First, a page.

Before NAICS was fully implemented and the statistical community was still using the SIC coding system, there was dual coding under both classification systems being performed and tracked for a few overlapping years. So, after SIC was fully discontinued and NAICS fully in use, the CTDOL Office of Research was able to compare and contrast the NAICS defense sector conversion to the now out-of-use SIC system. The differences in the coding systems mentioned earlier were assessed. Differences in coding for company headquarters designation and research and development operations, for example, could have caused major discrepancies in the general overall trend. That did not seem to be the case. While there are definitely some differences in aggregate levels, the trends seem to be comparable and by the last few months of dual coding comparability the levels appear to be coming together.
Connecticut's private defense-related employment, traditionally one of America's "Arsenals of Democracy," has been severely reduced since 1988 when employment levels measured close to 100,000. The private defense job level has been cut in half since the end of the Cold War. Productivity gains have been partly responsible for some of the job declines, but decreased defense expenditures after the Cold War undoubtedly accounts for the bulk of the job loss. Only a slight upturn resulted from the increased defense spending since 9/11. The job decline resumed after 2002 but started to even out by June 2004 and now measures roughly 48,600 private defense-related positions.
In some ways this level of defense jobs seems to be at almost a subsistence leveling or critical mass point that should be maintained. An economic initiative to sustain 50,000 private defense-related jobs in conjunction with maintaining 200,000 overall manufacturing jobs in the State could dovetail with each other nicely as almost 90 percent of defense-related employment is in manufacturing. The other 10 percent is employed in R&D, which also supports manufacturing and other spin-off developments for civilian use. The high-value jobs created, increased defense spending since 9/11, and the lack of direct low-cost competition from foreign companies for defense sector work because of security issues makes this sector critical for Connecticut's ability to have good paying jobs for its citizens, provide overall industrial diversification for the State, and provide security for our nation. No wonder Connecticut is fighting hard to keep the U.S. Submarine Base off the base closure list. This would help preserve the complimentary submarine building infrastructure of General Dynamic's Electric Boat Shipyard nearby in Groton. Maintaining Connecticut's capacity to produce is worth fighting for.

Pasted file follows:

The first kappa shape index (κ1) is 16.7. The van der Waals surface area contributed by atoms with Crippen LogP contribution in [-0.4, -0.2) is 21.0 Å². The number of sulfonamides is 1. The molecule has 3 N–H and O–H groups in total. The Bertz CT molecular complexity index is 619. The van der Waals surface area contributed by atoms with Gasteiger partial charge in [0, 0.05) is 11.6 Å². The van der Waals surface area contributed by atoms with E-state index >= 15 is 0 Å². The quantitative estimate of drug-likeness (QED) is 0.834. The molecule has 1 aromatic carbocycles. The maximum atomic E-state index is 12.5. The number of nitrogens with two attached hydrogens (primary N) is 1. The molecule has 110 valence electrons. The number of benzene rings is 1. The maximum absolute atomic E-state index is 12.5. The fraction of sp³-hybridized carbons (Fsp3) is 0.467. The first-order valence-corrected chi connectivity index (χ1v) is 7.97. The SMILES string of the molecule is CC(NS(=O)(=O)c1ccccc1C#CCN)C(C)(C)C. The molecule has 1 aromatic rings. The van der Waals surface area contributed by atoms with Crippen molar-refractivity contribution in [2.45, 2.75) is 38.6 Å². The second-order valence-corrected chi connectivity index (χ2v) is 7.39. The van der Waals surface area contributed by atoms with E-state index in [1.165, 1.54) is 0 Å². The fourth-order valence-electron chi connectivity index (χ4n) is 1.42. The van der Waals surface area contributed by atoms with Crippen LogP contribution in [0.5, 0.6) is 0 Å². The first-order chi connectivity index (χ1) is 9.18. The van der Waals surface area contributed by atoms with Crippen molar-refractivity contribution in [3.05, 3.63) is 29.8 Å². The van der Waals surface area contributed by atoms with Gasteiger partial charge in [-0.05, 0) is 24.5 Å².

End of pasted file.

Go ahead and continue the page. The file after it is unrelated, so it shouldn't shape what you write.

Commissioner James F. Abromaitis of the Connecticut Department of
Economic and Community Development (DECD) announced that Connecticut communities authorized
1,002 new housing units in December 2004, a 20.9 percent increase compared to December of 2003
when 829 units were authorized.
The Department further indicated that the 1,002 units permitted in
December 2004 represent a 22.7 percent decrease from the 1,297 units permitted in November 2004. The
year-to-date permits are up 19.8 percent, from 9,985 through December 2003, to 11,958 through December 2004.
“2004 was a remarkably strong year for Connecticut’s housing market,”
said DECD Commissioner Abromaitis. “The 11,958 permit total for 2004 was the highest since 1989 and marked the fourth consecutive
year of permit growth.”
Bristol led all municipalities with 149 units in December, followed by
New London with 113 and Hartford with 35. For the year, Danbury led all cities and towns with 398 units
authorized in 2004. From a county perspective, Fairfield County showed the largest growth (40.6
percent) on a year-to-date basis.